10 – Armstrong later confessed to astronaut Alan Bean that their next task was the most difficult and frightening one of all: planting the American flag. It turned out that, contrary to many geologists’ conjecture, the moon’s surface (at least in the Sea of Tranquility where Eagle had landed) was a thin sweep of dust covering hard, dense, impenetrable rock. After pounding and sweating away at the task for much too long, Aldrin and Armstrong could only get their flagpole in a few inches. Both were convinced that, live on television with billions watching, they would step back from the flag — which was torsoed with wires to always wave erect in the vacuum of the moon — only to see it topple over into the dust. Amstrong tried patting a mound of dirt at the base to stabilize it, but the situation was so dicey that he and Aldrin spent the rest of their moonwalk carefully avoiding it. NASA had kept secret the manufacturer of the moon flag, insisting that they were bought anonymously. But the president of flag-maker Annin uncovered that it had come Sears, an exclusively Annin retailer. He begged the agency’s Public Affairs Office to publicly acknowledge this, but NASA refused. They said, “We don’t want another Tang.”

9 – Returning to the LM, Aldrin and Armstrong had now worked for over 24 hours nonstop, and needed to sleep. But there was a constant racket from the interior system pumps and the micrometeorites exploding like hail on the LM’s mylar skin. Aldrin: “It was very chilly in there. After about 3 hours it became unbearable. We could have raised the window shades and let the light in to warm us, but that would have destroyed any remaining possibility of sleeping.” Armstrong found that his hammock put him directly in the line of sight of the craft’s telescope, which at that moment was focused on the Earth. For the exhausted but restless flyer, it seemed as if a huge, unblinking blue eye was staring down at him.

8 – Orbiting overhead in the mothership Columbia, Mike Collins, meanwhile, had spent countless hours peering through the sextant trying to determine his crewmates’ landing spot, but he still didn’t know where Eagle was, exactly … and Houston didn’t know, either. The next morning, Collins radioed, “You’ve given up looking for the LM, right?” and Houston replied, “Affirmative.”

7 – Astronaut Nurse Dolores “Dee” O’Hara: The astronauts “have something, yes, that something that men have for whom death is a toy to play with, or who have seen something you haven’t seen. The ones who have been up, especially. They have something, a sort of wild look, I would say, as if they had fallen in love with a mystery up there, sort of as if they haven’t got their feet back on the ground, as if they regret having come back to us … a rage at having come back to earth. As if up there they’re not only freed from weight, from the force of gravity, but from desires, affections, passions, ambitions, from the body. Did you know that for months John [Glenn] and Wally [Schirra] and Scott [Carpenter] went around looking at the sky? You could speak to them and they didn’t answer, you could touch them on the shoulder and they didn’t notice; their only contact with the world was a dazed, absent, happy smile. They smiled at everything and everybody, and they were always tripping over things. They kept tripping over things because they never had their eyes on the ground.”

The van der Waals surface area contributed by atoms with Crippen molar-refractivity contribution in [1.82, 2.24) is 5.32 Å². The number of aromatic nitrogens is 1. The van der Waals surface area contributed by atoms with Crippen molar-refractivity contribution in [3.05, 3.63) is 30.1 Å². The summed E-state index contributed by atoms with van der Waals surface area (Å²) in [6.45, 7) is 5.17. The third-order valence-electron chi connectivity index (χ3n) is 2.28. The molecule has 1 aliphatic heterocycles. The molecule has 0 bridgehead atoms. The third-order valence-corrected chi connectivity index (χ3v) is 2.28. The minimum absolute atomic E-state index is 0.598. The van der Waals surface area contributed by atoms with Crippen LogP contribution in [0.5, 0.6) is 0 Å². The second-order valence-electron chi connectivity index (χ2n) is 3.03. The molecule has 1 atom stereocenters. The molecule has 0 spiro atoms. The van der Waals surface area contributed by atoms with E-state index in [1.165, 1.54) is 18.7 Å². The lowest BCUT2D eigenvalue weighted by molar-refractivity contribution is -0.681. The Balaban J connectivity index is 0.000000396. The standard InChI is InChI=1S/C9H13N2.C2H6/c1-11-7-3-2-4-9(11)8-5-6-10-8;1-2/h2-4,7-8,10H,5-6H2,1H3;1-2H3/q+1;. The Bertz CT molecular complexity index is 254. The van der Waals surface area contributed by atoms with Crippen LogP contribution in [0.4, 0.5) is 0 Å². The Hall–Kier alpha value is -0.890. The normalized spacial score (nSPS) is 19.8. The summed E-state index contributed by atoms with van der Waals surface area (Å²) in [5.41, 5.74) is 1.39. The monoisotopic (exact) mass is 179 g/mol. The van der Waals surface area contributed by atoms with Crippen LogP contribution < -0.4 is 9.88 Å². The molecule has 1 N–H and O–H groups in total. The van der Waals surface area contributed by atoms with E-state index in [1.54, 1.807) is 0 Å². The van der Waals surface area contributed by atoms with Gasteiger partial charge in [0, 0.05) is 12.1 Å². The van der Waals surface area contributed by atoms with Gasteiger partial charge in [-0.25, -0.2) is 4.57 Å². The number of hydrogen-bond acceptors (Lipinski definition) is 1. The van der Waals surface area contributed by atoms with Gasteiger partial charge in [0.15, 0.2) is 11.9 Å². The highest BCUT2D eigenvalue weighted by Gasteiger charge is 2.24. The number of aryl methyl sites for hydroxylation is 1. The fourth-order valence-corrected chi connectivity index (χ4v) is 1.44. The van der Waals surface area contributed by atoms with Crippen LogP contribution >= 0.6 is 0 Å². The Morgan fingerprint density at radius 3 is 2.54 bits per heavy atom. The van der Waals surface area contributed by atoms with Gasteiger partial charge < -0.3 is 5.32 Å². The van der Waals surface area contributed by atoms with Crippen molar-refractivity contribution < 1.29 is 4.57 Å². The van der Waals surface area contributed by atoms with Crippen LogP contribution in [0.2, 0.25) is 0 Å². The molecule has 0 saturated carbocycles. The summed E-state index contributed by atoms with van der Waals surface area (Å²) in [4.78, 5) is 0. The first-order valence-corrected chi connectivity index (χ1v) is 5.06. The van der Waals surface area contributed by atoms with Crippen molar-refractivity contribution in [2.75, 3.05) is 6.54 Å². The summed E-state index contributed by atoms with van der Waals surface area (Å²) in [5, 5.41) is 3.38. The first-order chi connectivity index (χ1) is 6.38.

6 – In the wake of Apollo 11, the speaker at one NASA scientific banquet was British astrophysicist Fred Hoyle, who had predicted in 1948 that, once a picture of the earth from space had been made, a whole new way of thinking would result. He told the attendees: “You have noticed how, quite suddenly, everybody has become seriously concerned to protect the natural environment. It happened almost overnight, and one can understand how one can ask the question, ‘Where did this idea come from?’ You could say, of course, from biologists, from conservationists, from ecologists, but after all, they’ve really been saying these things for many years past, and previously they’ve never even got on base. Something new has happened to create a worldwide awareness of our planet as a unique and precious place. It seems to me more than a coincidence that this awareness should have happened at exactly the moment man took his first step into space.”